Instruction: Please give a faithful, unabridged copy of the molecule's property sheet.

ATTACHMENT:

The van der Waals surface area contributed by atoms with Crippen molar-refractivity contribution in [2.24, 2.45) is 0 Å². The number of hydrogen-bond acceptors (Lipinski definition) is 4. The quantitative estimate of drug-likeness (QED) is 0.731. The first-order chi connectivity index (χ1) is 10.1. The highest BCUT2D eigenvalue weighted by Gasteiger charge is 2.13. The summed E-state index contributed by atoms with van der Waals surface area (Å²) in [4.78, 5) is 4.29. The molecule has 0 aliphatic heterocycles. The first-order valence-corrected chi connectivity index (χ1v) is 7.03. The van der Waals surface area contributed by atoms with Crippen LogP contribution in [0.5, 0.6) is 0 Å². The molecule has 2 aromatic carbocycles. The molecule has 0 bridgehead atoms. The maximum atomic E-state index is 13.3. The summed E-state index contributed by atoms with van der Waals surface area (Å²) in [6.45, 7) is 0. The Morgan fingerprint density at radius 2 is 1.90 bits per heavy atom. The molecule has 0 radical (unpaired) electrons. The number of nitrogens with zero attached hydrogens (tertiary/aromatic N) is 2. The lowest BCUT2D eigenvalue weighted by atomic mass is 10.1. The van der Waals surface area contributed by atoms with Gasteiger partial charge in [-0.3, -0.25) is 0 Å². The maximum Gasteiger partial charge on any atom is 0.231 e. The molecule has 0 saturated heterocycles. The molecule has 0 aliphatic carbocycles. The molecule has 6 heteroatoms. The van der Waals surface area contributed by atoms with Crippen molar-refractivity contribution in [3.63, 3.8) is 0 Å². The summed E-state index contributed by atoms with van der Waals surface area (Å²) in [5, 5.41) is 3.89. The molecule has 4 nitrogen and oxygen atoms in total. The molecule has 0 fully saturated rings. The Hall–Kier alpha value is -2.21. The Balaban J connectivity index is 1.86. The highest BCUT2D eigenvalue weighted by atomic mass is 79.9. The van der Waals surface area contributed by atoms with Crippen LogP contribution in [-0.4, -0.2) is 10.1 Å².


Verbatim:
The van der Waals surface area contributed by atoms with Crippen molar-refractivity contribution in [2.24, 2.45) is 0 Å². The number of hydrogen-bond acceptors (Lipinski definition) is 4. The quantitative estimate of drug-likeness (QED) is 0.731. The first-order chi connectivity index (χ1) is 10.1. The highest BCUT2D eigenvalue weighted by Gasteiger charge is 2.13. The summed E-state index contributed by atoms with van der Waals surface area (Å²) in [4.78, 5) is 4.29. The molecule has 0 aliphatic heterocycles. The first-order valence-corrected chi connectivity index (χ1v) is 7.03. The van der Waals surface area contributed by atoms with Crippen LogP contribution in [0.5, 0.6) is 0 Å². The molecule has 2 aromatic carbocycles. The molecule has 0 bridgehead atoms. The maximum atomic E-state index is 13.3. The summed E-state index contributed by atoms with van der Waals surface area (Å²) in [6.45, 7) is 0. The Morgan fingerprint density at radius 2 is 1.90 bits per heavy atom. The molecule has 0 radical (unpaired) electrons. The number of nitrogens with zero attached hydrogens (tertiary/aromatic N) is 2. The lowest BCUT2D eigenvalue weighted by atomic mass is 10.1. The van der Waals surface area contributed by atoms with Gasteiger partial charge in [-0.3, -0.25) is 0 Å². The maximum Gasteiger partial charge on any atom is 0.231 e. The molecule has 0 saturated heterocycles. The molecule has 0 aliphatic carbocycles. The molecule has 6 heteroatoms. The van der Waals surface area contributed by atoms with Crippen molar-refractivity contribution in [3.63, 3.8) is 0 Å². The summed E-state index contributed by atoms with van der Waals surface area (Å²) in [5, 5.41) is 3.89. The molecule has 4 nitrogen and oxygen atoms in total. The molecule has 0 fully saturated rings. The Hall–Kier alpha value is -2.21. The Balaban J connectivity index is 1.86. The highest BCUT2D eigenvalue weighted by atomic mass is 79.9. The van der Waals surface area contributed by atoms with Crippen LogP contribution in [-0.4, -0.2) is 10.1 Å².